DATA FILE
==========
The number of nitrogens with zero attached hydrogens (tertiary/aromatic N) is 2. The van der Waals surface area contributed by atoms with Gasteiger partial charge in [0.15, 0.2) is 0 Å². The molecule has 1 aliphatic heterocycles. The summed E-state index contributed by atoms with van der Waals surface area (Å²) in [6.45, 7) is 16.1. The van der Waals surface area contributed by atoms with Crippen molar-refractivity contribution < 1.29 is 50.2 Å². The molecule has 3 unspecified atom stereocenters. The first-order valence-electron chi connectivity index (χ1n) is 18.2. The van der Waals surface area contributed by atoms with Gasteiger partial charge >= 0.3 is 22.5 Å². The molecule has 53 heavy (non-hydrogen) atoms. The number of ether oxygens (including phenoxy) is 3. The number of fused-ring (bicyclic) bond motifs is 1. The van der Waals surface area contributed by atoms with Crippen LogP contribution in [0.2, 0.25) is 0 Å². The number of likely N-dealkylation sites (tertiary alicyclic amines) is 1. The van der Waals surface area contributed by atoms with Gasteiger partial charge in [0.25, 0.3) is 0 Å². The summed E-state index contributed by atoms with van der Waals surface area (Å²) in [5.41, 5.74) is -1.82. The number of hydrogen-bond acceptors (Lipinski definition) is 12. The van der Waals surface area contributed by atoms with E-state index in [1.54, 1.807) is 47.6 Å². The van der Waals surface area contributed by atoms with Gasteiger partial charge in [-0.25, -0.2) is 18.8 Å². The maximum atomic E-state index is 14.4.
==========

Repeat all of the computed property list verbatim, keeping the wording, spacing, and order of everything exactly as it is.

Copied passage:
The number of nitrogens with zero attached hydrogens (tertiary/aromatic N) is 2. The van der Waals surface area contributed by atoms with Gasteiger partial charge in [0.15, 0.2) is 0 Å². The molecule has 1 aliphatic heterocycles. The summed E-state index contributed by atoms with van der Waals surface area (Å²) in [6.45, 7) is 16.1. The van der Waals surface area contributed by atoms with Crippen molar-refractivity contribution < 1.29 is 50.2 Å². The molecule has 3 unspecified atom stereocenters. The first-order valence-electron chi connectivity index (χ1n) is 18.2. The van der Waals surface area contributed by atoms with Gasteiger partial charge >= 0.3 is 22.5 Å². The molecule has 53 heavy (non-hydrogen) atoms. The number of ether oxygens (including phenoxy) is 3. The number of fused-ring (bicyclic) bond motifs is 1. The van der Waals surface area contributed by atoms with Crippen LogP contribution in [0.2, 0.25) is 0 Å². The number of likely N-dealkylation sites (tertiary alicyclic amines) is 1. The van der Waals surface area contributed by atoms with Gasteiger partial charge in [0.25, 0.3) is 0 Å². The summed E-state index contributed by atoms with van der Waals surface area (Å²) in [5.41, 5.74) is -1.82. The number of hydrogen-bond acceptors (Lipinski definition) is 12. The van der Waals surface area contributed by atoms with E-state index in [1.54, 1.807) is 47.6 Å². The van der Waals surface area contributed by atoms with Gasteiger partial charge in [-0.25, -0.2) is 18.8 Å². The maximum atomic E-state index is 14.4.